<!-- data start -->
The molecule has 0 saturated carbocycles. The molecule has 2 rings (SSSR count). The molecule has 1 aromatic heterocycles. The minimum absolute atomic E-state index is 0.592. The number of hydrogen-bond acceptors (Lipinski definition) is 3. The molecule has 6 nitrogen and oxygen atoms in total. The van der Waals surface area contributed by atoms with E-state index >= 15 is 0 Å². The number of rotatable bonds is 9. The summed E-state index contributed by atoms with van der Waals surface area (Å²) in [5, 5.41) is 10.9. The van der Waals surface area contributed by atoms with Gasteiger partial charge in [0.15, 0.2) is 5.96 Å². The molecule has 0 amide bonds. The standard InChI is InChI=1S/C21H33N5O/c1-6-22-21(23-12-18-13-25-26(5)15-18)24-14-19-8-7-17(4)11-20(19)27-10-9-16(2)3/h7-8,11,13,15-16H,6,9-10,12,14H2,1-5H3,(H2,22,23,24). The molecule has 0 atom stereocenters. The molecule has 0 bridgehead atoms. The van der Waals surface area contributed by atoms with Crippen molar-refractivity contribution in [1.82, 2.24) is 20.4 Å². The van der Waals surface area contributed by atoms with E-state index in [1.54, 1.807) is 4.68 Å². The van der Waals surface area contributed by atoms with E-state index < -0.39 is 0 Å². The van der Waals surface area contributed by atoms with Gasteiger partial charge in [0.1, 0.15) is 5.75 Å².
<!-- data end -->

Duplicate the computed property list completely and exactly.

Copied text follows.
The molecule has 0 saturated carbocycles. The molecule has 2 rings (SSSR count). The molecule has 1 aromatic heterocycles. The minimum absolute atomic E-state index is 0.592. The number of hydrogen-bond acceptors (Lipinski definition) is 3. The molecule has 6 nitrogen and oxygen atoms in total. The van der Waals surface area contributed by atoms with E-state index >= 15 is 0 Å². The number of rotatable bonds is 9. The summed E-state index contributed by atoms with van der Waals surface area (Å²) in [5, 5.41) is 10.9. The van der Waals surface area contributed by atoms with Gasteiger partial charge in [0.15, 0.2) is 5.96 Å². The molecule has 0 amide bonds. The standard InChI is InChI=1S/C21H33N5O/c1-6-22-21(23-12-18-13-25-26(5)15-18)24-14-19-8-7-17(4)11-20(19)27-10-9-16(2)3/h7-8,11,13,15-16H,6,9-10,12,14H2,1-5H3,(H2,22,23,24). The molecule has 0 atom stereocenters. The molecule has 0 bridgehead atoms. The van der Waals surface area contributed by atoms with Crippen molar-refractivity contribution in [1.82, 2.24) is 20.4 Å². The van der Waals surface area contributed by atoms with E-state index in [1.54, 1.807) is 4.68 Å². The van der Waals surface area contributed by atoms with E-state index < -0.39 is 0 Å². The van der Waals surface area contributed by atoms with Gasteiger partial charge in [0.1, 0.15) is 5.75 Å².